Monday, April 13, 2015
Misery and woe—two of the most commonplace themes found in doom metal—are, conventionally speaking, so foundational that they are synonymous with the genre. In practice these emotions often fall toward the drearier end of the spectrum, but few bands are able to quantify the depths of sheer torment as successfully as Los Angeles, California’s doom quintet Pendulous. The band first introduced their downtempo brand of despair with 2013’s Mirrored Confessions EP, an album that effectively blended elements of funeral and death doom with a solid base of traditional doom metal embellished with occasional blackened atmospherics. With their aptly titled follow-up, A Palpable Sense of Love & Loss, Pendulous have further refined their sound and have, for better or worse, abandoned themselves (almost completely) to hopelessness.
The album art for A Palpable Sense of Love & Loss, perhaps more than any other release in recent memory, perfectly encapsulates the sonic misanthropy and bleak futility found on these recordings. The depiction of blindfolded lovers embracing on the first panel of a diptych—separated by a tear or rift—is juxtaposed with a second panel illustrating the female lover wandering off and leaving her significant other crawling on all fours, even more lost, and desperately grasping for her fleeting touch. The majority of the album is hopelessly preoccupied with the latter panel of the diptych—the loss—to the point of self-pity.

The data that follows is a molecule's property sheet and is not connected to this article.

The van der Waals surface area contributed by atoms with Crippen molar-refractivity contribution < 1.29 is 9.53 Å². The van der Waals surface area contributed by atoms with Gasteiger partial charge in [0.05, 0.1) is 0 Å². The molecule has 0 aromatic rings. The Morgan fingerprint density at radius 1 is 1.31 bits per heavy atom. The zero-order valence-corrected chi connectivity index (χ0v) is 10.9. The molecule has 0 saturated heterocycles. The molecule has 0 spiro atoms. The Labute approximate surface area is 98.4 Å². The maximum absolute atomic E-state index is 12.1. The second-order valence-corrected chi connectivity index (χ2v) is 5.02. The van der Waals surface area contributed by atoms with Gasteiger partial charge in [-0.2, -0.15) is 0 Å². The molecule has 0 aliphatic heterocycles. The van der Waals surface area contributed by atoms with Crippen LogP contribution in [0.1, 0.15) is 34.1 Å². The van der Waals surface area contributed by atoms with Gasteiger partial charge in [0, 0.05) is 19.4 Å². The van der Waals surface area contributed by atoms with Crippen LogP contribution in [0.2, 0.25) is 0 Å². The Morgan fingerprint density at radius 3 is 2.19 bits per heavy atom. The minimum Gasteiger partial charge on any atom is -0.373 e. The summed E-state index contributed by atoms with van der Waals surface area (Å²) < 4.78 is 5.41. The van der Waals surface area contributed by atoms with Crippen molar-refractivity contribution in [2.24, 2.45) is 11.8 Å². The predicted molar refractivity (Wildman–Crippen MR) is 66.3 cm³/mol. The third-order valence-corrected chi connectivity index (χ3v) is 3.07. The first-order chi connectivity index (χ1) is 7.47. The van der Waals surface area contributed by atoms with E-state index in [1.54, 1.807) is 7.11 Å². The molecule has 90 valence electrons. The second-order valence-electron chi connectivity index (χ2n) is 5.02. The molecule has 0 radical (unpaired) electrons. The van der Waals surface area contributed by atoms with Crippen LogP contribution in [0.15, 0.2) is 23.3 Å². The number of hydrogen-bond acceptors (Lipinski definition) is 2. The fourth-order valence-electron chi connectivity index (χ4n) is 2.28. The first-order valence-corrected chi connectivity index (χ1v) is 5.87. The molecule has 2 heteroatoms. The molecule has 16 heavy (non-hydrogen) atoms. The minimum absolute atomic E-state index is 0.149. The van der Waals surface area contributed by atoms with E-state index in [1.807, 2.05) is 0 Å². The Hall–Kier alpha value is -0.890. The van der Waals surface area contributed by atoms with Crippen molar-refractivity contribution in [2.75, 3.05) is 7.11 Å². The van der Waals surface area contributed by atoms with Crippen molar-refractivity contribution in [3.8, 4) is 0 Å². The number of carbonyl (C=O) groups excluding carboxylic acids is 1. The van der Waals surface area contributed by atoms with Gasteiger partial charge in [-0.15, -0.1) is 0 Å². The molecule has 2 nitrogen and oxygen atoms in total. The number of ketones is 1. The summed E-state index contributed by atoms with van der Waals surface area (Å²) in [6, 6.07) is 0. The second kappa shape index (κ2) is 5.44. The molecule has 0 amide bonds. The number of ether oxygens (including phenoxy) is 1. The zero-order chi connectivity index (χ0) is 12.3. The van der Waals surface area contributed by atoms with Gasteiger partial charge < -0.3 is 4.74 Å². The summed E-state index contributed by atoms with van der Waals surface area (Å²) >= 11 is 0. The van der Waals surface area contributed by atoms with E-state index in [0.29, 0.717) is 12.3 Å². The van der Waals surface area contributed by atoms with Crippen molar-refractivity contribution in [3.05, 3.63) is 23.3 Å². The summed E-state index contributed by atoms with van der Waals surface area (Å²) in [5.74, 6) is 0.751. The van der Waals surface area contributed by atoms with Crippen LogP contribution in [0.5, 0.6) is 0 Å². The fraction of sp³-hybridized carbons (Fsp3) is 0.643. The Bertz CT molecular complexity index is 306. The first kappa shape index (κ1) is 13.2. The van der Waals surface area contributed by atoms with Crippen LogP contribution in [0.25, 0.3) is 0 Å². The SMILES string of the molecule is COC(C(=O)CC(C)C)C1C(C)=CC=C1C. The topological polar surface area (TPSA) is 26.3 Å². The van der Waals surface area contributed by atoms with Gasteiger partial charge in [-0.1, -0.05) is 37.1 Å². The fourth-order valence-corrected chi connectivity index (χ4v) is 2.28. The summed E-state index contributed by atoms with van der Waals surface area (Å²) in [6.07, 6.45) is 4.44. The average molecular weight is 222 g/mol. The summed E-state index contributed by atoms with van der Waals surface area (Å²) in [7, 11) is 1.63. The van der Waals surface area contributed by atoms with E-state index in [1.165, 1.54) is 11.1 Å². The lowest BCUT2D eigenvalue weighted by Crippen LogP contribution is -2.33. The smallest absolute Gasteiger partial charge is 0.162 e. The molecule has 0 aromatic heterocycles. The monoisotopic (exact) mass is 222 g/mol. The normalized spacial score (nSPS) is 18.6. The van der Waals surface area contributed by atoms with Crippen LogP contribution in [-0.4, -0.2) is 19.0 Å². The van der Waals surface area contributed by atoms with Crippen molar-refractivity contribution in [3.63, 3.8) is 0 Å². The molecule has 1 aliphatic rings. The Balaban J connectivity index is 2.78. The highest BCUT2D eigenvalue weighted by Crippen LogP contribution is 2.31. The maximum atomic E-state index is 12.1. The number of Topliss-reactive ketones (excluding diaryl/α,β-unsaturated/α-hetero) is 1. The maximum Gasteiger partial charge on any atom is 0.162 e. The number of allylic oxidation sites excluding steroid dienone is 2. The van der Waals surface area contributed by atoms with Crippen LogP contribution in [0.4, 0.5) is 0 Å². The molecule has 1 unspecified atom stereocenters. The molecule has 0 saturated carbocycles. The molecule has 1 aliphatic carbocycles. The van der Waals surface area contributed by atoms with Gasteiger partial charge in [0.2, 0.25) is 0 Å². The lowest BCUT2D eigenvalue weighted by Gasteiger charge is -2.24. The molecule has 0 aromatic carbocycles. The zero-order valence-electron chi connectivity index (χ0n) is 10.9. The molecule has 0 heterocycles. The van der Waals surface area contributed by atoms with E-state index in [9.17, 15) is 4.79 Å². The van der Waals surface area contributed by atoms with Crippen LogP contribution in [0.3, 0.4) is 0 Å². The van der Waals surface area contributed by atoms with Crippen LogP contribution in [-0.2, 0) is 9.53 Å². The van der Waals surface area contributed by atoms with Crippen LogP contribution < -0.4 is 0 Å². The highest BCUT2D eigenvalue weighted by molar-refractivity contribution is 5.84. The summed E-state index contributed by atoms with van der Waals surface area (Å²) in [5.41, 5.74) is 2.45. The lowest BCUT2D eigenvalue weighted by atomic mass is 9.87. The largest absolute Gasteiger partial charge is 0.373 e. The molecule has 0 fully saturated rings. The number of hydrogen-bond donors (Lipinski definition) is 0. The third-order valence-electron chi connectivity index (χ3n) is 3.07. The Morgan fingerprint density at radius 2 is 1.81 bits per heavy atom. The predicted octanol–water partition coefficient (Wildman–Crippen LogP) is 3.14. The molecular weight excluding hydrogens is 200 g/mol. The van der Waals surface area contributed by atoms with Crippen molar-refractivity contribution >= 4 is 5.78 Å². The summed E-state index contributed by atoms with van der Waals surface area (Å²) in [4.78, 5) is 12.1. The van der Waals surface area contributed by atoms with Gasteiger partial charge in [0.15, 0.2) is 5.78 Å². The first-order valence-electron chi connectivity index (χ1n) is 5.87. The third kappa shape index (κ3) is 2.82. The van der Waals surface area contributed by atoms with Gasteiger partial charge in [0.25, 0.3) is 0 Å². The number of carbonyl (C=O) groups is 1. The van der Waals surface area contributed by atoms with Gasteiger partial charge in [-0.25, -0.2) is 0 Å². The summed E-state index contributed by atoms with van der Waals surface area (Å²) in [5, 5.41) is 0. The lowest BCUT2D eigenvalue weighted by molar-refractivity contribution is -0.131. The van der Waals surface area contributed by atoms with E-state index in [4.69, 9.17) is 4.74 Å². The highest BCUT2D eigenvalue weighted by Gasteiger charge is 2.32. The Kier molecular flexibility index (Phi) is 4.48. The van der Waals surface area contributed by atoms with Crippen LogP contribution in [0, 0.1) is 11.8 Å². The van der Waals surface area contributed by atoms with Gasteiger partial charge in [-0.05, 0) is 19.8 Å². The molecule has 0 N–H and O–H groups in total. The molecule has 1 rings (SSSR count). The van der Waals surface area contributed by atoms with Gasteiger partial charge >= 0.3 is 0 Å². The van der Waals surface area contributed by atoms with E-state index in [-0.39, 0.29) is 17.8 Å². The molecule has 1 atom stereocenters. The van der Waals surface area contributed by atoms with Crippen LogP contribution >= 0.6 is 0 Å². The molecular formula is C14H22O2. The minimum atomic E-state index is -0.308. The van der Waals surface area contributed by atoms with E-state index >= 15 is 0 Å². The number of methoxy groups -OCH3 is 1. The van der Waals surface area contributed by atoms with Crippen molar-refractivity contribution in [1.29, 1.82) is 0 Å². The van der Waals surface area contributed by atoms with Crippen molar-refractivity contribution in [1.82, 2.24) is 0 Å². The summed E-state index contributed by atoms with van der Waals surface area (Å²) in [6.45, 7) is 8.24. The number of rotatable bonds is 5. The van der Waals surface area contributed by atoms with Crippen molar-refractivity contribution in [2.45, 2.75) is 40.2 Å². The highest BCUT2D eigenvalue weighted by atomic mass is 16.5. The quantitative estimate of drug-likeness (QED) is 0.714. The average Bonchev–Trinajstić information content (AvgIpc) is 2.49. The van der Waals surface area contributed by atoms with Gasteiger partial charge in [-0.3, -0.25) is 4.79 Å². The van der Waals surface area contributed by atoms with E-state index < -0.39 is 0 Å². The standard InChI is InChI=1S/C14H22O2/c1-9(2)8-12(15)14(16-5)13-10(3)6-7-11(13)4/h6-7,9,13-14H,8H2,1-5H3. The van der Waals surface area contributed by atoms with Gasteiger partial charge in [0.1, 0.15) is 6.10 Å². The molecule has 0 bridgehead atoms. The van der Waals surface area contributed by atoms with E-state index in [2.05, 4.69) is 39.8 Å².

Sonically, the album is a slow burn of smoldering tunes that occasionally flicker and catch fire. When Pendulous are purely dialed into doom the music has a grandeur that few can match. The opening for “Pendant World,” one of the album’s strongest tracks, features the band at their most traditional and majestic, but also proves to be the album’s most dynamic track both musically and vocally. The grandiose opening eventually gives way to a jazzy bassline and gently squalling guitar, and E.R.M.’s vocals range from tortured night club singer to howling, inhuman protestations.
While “Pendant World” may be the album’s most dynamic track, “Hibernal Sun” stands as the album’s centerpiece and perhaps best demonstrates the band’s growth since the release of Mirrored Confessions. Post-rock atmospherics are successfully and beautifully layered over doom metal tempos and, again, E.R.M. delivers an engrossing vocal performance that, at times, is reminiscent of Peter Murphy. Notably, “Hibernal Sun” stands apart from the rest of the album in that it contains a much needed reprieve from the self-pity and despair with brief moments of fleeting beauty. A piano interlude, bass swells, and placid guitars bring the song gently to its conclusion.
A Palpable Sense of Love & Loss is, from start to finish, a predominantly gloomy affair bookended by tracks that feature spoken word poetry that could have easily been ripped from the pages of an adolescent’s journal. Pendulous have, without a doubt, succeeded in releasing an incredibly morose album—almost to a fault. While both “Shame” and “Memoirs” may thematically add to the album as a whole, they serve as minor distractions from some excellently crafted tracks.
(Originally published at Heathen Harvest Periodical, edited by Sage Weatherford)